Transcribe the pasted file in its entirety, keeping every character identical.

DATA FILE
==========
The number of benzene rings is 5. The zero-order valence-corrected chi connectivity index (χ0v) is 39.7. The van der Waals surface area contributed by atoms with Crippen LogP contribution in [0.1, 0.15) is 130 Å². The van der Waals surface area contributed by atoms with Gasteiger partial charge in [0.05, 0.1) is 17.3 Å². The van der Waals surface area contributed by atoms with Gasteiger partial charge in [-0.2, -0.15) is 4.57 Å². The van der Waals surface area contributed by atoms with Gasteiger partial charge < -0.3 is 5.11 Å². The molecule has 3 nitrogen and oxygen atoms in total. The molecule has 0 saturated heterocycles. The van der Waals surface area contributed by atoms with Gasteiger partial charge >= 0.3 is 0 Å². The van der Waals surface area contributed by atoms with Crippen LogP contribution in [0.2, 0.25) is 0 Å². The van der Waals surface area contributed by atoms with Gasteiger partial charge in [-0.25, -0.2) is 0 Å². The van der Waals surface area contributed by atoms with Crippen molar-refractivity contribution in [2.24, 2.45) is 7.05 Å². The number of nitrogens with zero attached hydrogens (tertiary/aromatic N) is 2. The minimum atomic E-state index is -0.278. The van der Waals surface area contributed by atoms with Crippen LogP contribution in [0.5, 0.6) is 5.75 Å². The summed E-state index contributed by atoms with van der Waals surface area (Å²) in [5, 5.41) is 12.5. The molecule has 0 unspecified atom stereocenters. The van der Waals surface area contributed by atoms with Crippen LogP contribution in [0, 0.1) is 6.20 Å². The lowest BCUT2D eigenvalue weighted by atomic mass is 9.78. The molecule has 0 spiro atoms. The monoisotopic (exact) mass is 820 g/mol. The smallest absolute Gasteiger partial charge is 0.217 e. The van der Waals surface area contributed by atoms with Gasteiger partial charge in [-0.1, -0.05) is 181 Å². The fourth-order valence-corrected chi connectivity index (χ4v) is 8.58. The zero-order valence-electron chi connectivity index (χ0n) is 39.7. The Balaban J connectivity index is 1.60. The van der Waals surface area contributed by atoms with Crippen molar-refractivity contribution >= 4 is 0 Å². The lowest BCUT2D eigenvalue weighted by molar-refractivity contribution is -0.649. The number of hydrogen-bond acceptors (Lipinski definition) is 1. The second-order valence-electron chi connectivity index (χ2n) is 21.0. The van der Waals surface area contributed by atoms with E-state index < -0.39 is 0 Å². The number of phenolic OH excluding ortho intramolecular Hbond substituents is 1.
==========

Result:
The number of benzene rings is 5. The zero-order valence-corrected chi connectivity index (χ0v) is 39.7. The van der Waals surface area contributed by atoms with Crippen LogP contribution in [0.1, 0.15) is 130 Å². The van der Waals surface area contributed by atoms with Gasteiger partial charge in [0.05, 0.1) is 17.3 Å². The van der Waals surface area contributed by atoms with Gasteiger partial charge in [-0.2, -0.15) is 4.57 Å². The van der Waals surface area contributed by atoms with Gasteiger partial charge < -0.3 is 5.11 Å². The molecule has 3 nitrogen and oxygen atoms in total. The molecule has 0 saturated heterocycles. The van der Waals surface area contributed by atoms with Gasteiger partial charge >= 0.3 is 0 Å². The van der Waals surface area contributed by atoms with Crippen LogP contribution in [0.2, 0.25) is 0 Å². The van der Waals surface area contributed by atoms with Gasteiger partial charge in [-0.25, -0.2) is 0 Å². The van der Waals surface area contributed by atoms with Crippen molar-refractivity contribution in [2.24, 2.45) is 7.05 Å². The number of nitrogens with zero attached hydrogens (tertiary/aromatic N) is 2. The minimum atomic E-state index is -0.278. The van der Waals surface area contributed by atoms with Crippen LogP contribution in [0.5, 0.6) is 5.75 Å². The summed E-state index contributed by atoms with van der Waals surface area (Å²) in [5, 5.41) is 12.5. The molecule has 0 unspecified atom stereocenters. The van der Waals surface area contributed by atoms with Crippen LogP contribution in [0, 0.1) is 6.20 Å². The lowest BCUT2D eigenvalue weighted by atomic mass is 9.78. The molecule has 0 spiro atoms. The monoisotopic (exact) mass is 820 g/mol. The smallest absolute Gasteiger partial charge is 0.217 e. The van der Waals surface area contributed by atoms with Gasteiger partial charge in [-0.1, -0.05) is 181 Å². The fourth-order valence-corrected chi connectivity index (χ4v) is 8.58. The zero-order valence-electron chi connectivity index (χ0n) is 39.7. The Balaban J connectivity index is 1.60. The van der Waals surface area contributed by atoms with Crippen molar-refractivity contribution >= 4 is 0 Å². The lowest BCUT2D eigenvalue weighted by molar-refractivity contribution is -0.649. The number of hydrogen-bond acceptors (Lipinski definition) is 1. The second-order valence-electron chi connectivity index (χ2n) is 21.0. The van der Waals surface area contributed by atoms with E-state index < -0.39 is 0 Å². The number of phenolic OH excluding ortho intramolecular Hbond substituents is 1.